Production start Alfa Romeo 4C again a bit closer
Last year already, we reported that the Italian Adler-group from the Campania-region would be given the honor to manufacture the 100% carbon fiber chassis of the Alfa Romeo 4C. The first specimen of this light and solid structure of the 4C was to be admired in Geneva and was recognizable by its number ‘4C000’ (picture below). The installation of the assembly line has now been completed in the South-Italian village of Airola. The new factory, situated in the province Benevento, is called Tecno Tessile Adler srl. About 70% of the components will be produced by Adler.
The production start at the Neapolitan multinational was the result of an investment of around 15 million euros (19 million dollars or 13 million pounds) and has created 220 new jobs. Minister of Economic Development Corrado Passera, Ferrari-CEO Luca Cordero di Montezemolo and several other government delegates attended the starting signal. The management called it a promising and honorable production in these harsh times. Much like Fiat, Adler is also working on a hopeful future thanks to the development of high-quality and sophisticated technique.
Adler has plenty of experience in this particular area of expertise thanks to the aircraft industry. The production location spreads over 38.000 square meters, the offices take in about 2.100 m² and then there’s an extra 20.000 m² for research and development. The Adler-group was founded in 1956 by Achille Scudieri and is still a family business, just like many other companies in Italy. The son Paolo Scudieri has been leading the firm since 1992. A firm which has no less than 58 production locations in 19 different countries, 7 development centers and employs around 9.000 people. Adler is a supplier for all the big automotive groups in this world and also to other suppliers such as Magneti Marelli, Bosch, Delphi and industries such as Electrolux, Trenitalia and Azimut.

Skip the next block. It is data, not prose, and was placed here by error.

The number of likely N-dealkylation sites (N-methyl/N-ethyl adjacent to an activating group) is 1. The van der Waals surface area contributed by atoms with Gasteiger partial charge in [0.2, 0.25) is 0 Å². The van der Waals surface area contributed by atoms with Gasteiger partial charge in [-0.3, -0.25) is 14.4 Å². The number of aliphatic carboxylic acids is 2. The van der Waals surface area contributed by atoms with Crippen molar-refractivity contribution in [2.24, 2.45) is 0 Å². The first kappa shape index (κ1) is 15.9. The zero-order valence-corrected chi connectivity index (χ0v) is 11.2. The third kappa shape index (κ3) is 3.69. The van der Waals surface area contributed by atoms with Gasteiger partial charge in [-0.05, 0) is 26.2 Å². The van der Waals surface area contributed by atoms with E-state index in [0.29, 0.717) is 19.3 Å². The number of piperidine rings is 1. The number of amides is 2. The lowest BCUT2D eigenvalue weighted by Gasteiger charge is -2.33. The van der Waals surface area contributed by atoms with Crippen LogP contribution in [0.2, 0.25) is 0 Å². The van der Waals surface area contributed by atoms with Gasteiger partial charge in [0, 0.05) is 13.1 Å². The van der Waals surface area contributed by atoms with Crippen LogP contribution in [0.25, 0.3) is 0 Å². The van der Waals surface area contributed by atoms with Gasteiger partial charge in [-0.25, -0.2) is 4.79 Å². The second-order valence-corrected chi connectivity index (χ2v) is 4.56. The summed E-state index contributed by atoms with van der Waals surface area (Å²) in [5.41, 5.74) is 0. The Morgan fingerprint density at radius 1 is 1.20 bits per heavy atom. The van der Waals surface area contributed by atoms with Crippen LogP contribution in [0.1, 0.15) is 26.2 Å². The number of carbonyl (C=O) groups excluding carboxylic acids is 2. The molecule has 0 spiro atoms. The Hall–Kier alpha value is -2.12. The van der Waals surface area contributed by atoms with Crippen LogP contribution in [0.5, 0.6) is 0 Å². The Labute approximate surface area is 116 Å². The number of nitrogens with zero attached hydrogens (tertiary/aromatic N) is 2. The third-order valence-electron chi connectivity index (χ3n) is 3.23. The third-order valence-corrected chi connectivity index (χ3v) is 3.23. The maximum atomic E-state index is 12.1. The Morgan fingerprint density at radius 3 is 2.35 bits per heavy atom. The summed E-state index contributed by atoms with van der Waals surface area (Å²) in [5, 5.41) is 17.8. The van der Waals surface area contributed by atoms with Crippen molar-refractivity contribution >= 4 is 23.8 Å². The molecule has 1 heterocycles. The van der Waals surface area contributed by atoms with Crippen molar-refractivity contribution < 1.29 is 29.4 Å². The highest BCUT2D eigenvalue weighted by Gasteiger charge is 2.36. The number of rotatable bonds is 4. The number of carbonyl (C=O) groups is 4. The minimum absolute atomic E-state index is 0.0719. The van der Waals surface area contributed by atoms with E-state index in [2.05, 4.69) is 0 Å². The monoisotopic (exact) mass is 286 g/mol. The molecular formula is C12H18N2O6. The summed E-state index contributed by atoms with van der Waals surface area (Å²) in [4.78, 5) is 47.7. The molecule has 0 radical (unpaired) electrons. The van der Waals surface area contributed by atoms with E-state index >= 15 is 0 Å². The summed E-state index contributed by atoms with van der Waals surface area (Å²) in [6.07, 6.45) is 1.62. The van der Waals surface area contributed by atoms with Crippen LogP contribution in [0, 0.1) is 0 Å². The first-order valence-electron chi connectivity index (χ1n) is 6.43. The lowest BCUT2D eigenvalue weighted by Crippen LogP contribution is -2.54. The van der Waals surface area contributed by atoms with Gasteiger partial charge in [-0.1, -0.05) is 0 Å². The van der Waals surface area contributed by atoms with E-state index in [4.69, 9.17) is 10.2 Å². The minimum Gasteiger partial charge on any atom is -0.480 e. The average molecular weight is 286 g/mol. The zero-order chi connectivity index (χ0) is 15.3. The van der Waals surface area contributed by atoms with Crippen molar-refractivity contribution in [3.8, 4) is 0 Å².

As earlier reported, the production of the 4C is steadily getting up to speed this spring. The first deliveries are expected in the second half of this year, while it will probably be next year when they really get things going.